A Reflection on Sunday – Pursuing the Presence of God

Hi everyone! On Sunday, Joshua continued our Vision Series by speaking about being a people who are “Pursuing the Presence of God”. Being a ‘people of the presence’ is an essential part of the DNA of the kind of disciples we strive to be and to make here in the Desert Vineyard and Tehachapi Mountain Vineyard community. Joshua pointed us toward Moses’ conversation with God in Exodus 33 where we find Moses saying, “If your presence does not go with us, do not send us up from here. How will anyone know that you are pleased with me and with your people unless you go with us? What else will distinguish me and your people from all the other people on the face of the earth?” (Ex. 33:15-16) What exactly is going here and why is it so important?

Let me ask you a question: what role does your Christian faith play in your day to day life? Not when you’re at church with a bunch of other Christians, but when you’re in the middle of your Tuesday. What practical effect does it have on you and the others around you? Does something about you stand out as different because of your faith? Is there a distinguishing factor about you? Is there supposed to be? Moses seems to think the answer to this is a resounding “yes”! He is saying, in effect, I don’t even want to step out today Lord if it’s not clear that you are with me. He isn’t interested in confining God to his own personal belief system. He isn’t focused on simply having clear marching orders from the Lord and faithfully going about those. He certainly doesn’t seem to care about keeping himself away from the world around him and protecting the fragility of his own personal belief. Rather, he seems completely focused on the idea that as he goes, he wants it to be clear to everyone that God is with him. It’s an imperative for Moses that his life is an open evidence to the fact that God communes with him and is present to him in the normalcy of his daily life…AND, that God delights to be with him!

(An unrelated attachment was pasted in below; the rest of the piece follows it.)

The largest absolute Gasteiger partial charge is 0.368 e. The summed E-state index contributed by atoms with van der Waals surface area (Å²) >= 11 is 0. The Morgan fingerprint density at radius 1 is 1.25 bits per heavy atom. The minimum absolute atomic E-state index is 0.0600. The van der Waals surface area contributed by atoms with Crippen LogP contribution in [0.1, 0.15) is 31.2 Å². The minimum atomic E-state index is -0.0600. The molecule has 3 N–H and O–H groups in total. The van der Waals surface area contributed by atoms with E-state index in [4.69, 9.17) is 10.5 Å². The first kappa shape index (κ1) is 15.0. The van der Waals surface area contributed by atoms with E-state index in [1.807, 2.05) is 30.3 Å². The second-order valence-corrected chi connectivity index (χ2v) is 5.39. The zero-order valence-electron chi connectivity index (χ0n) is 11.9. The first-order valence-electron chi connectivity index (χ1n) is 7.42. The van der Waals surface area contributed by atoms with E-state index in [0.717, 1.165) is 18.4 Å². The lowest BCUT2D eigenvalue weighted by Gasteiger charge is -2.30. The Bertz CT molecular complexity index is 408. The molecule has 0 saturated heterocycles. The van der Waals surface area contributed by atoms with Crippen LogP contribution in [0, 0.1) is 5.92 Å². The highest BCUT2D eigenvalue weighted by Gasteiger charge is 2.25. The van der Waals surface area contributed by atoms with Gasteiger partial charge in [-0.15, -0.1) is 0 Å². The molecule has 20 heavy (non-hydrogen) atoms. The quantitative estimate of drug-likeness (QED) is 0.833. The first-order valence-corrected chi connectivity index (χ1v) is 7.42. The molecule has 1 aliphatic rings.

Why is this point so important? Because, at the very center of the gospel we find God’s deep affection and joy not just over us as his people, but over ALL people. God is not angry, God is not looking to punish, God is not disappointed in people. God is passionate about bringing people close because he is desperately in love with them and desires nothing more than to bring them into the experience of that love and affection. What better way to be exposed to the love of God than to see it at work in the life of another person who regularly experiences it themselves? Moses says clearly “How will anyone know that you are pleased with me and your people if you do not go with us?” If we were to take this question and flip it into a mission statement, it would sound something like this:

“I will show people how close you are to them by showing them just how close you are to me.”